Diabetic Pumpkin Pie

This easy diabetic pumpkin pie should be suitable for most, but I am not a dietician.  If in doubt please consult your own dietician or doctor about what ingredients you are allowed. 

Diabetic Pumpkin Pie with Ice Cream

Most diabetics can enjoy many of the same recipes as everyone else, by using a few substitutions along the way. I have a few friends who are diabetics, and they find using an agave substitute in this recipe particularly delicious. You can also use the agave in a pumpkin mousse, making yet another delicious recipe suitable for those who have some form of sugar intolerance.



In terms of the best substitute for sugar when making a pumpkin pie, you might turn to agave syrup or nectar – it has healthy properties and has a lower GI than many sweeteners.  Be aware though that brands vary, so choose the least refined one you can, and with the lowest GI. Agave is closely associated to the cactus plant and originated in Mexico, but other countries since have tried to replicate it. I was intrigued when I found out that Tequila is also made from the same plant, conjuring up all kinds of weird ideas in my brain! The Mexicans genuinely believed it was a ‘gift from the gods’ – perhaps they were a little ‘off their heads’ with the tequila when they dreamt up that theory!  If you prefer a different sweetener that you are used to, feel free to substitute. 

In this particular recipe, I have also changed the pastry to include pecans, which obviously give the pie a lovely nuttier taste and texture. I use ground nuts in a lot of pastries, including almonds and walnuts, and even pistachios from time to time. If you are feeling lazy (which I quite often am) you can use shop bought short crust pastry and roll it with the ground up pecans, but be careful to read the labels to ensure there is no sugar in the pastry mix. Making your own, ensures that you don’t have traces of sugar.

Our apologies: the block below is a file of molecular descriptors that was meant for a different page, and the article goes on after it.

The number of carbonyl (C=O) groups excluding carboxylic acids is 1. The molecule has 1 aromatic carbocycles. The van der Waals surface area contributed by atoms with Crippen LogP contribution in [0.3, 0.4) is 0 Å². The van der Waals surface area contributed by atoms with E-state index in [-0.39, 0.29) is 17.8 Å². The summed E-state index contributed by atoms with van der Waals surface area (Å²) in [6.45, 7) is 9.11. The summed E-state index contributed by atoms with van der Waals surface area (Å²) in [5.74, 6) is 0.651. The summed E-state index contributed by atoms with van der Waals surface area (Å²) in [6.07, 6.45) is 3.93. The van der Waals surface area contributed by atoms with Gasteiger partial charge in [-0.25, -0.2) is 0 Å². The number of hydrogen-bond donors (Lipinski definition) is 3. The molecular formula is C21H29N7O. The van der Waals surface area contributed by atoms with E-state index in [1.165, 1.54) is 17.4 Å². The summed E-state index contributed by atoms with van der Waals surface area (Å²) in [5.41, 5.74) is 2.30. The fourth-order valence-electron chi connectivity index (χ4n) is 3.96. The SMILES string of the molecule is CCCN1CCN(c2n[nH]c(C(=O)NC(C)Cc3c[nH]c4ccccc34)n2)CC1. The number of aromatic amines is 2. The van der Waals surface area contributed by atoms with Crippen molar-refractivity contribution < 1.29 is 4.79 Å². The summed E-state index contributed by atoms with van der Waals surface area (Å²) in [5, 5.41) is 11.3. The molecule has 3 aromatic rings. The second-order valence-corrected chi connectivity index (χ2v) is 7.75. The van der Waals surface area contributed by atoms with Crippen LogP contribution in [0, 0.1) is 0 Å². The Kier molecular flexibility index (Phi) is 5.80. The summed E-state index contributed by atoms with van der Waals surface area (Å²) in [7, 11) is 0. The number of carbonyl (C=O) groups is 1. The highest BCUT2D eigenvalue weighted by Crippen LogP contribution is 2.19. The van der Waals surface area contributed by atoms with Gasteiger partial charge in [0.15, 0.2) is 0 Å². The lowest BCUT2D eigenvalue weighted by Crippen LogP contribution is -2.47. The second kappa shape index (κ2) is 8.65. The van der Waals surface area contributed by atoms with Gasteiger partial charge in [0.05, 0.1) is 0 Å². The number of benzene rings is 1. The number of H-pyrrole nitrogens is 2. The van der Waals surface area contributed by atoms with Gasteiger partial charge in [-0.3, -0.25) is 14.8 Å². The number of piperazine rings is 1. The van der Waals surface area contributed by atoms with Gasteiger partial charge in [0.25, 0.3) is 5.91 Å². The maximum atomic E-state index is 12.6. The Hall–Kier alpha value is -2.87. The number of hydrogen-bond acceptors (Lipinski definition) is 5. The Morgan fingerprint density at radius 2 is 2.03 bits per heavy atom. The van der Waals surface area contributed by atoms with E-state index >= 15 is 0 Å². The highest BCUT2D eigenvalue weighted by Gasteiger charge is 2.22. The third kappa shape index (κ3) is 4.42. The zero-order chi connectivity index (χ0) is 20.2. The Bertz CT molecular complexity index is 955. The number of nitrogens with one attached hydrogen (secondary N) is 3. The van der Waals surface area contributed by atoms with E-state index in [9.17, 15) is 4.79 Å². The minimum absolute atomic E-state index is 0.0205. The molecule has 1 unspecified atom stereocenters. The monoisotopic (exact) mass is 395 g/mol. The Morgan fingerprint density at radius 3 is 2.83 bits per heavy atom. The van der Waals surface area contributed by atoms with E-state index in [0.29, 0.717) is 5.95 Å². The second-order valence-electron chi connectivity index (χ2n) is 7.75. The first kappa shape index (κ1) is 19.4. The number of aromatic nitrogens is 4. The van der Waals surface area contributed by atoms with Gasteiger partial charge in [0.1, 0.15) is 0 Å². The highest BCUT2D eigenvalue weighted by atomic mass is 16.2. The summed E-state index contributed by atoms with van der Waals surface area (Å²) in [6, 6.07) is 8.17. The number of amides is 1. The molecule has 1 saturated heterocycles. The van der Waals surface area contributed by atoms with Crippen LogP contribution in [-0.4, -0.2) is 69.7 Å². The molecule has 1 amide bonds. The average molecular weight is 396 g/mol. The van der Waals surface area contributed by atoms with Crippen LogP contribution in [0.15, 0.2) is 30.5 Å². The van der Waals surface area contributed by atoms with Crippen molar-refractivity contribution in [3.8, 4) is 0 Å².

If you are really keen to avoid carbs, you can always omit the crust and have crustless pie, or you can make a crust like the one in my pumpkin ginger cheesecake using a biscuit and nut base.  Use your own diabetic cookies, or find some to buy from this link: 

Diabetic Cookies and Biscuits

There is also a little extra ‘spicing’ in this recipe, as I feel it deserves a little more to bring the taste up to perfection.

Serves:  6

Preparation Time:  20 minutes

Cook Time:   Approx. 1 hour in total

Ingredients for diabetic pumpkin pie:

For the Pecan Pastry

225g/8ozs plain flour
pinch salt
140g/5ozs unsalted butter
55g/2ozs ground pecans
1 egg

For the pumpkin filling

1 small pumpkin (or 8 oz/ ½ can of pumpkin puree)
2 eggs, lightly beaten
3 tablespoons agave
275ml/10 fl ozs evaporated milk
1 tbsp plain flour
1 teaspoon ground ginger
1 teaspoon cinnamon
1 teaspoon allspice
1 teaspoon grated fresh nutmeg

How to make diabetic pumpkin pie. . .

Method:

Make the pastry case by sifting the flour and salt together and rubbing in the butter. Add the ground pecans.
 
Beat the egg lightly and use enough to bind the pastry mixture together.

Alternatively process all the ingredients together but don’t over process or it will become oily and difficult to handle.

Chill for half an hour in the refrigerator before using.

Roll out and line a lightly greased 30cm/12 inch flan tin. If you have time chill for another 30 minutes. Bake blind at 200ºC /400ºF / Gas Mark 6, until lightly coloured and crisp. Set aside to cool.

Filling

Cut the pumpkin in half and scoop out the seeds. Bake in the oven for 30 - 40 minutes or until soft. Cool and then process to a smooth paste. Put 200g/7ozs of the pumpkin puree into a bowl and add the other filling ingredients stirring thoroughly.

Pour the mixture into the cooled pastry case and bake for 10 minutes at 220ºC/425ºF/Gas Mark 7 for 10-12 minutes, then reduce the temperature to 170ºC/325ºF/Gas Mark 4 for 45 minutes. Check the pie periodically and if it looks like the pastry may over brown, reduce the heat.

The filling should be nicely set and a skewer should come out clean when inserted in the centre.

Best served chilled, but you can eat it warm if preferred with your choice of diabetes-friendly cream or ice cream.
 

There are lots of diabetic friendly recipes on this site.  From Pumpkin Breads to Soups, to Main dishes.  There is some research coming out of China which is finding that pumpkin can be good for controlling blood sugar, so enjoy some of my healthy recipes! 

Start at the Pumpkinlicious Home Page

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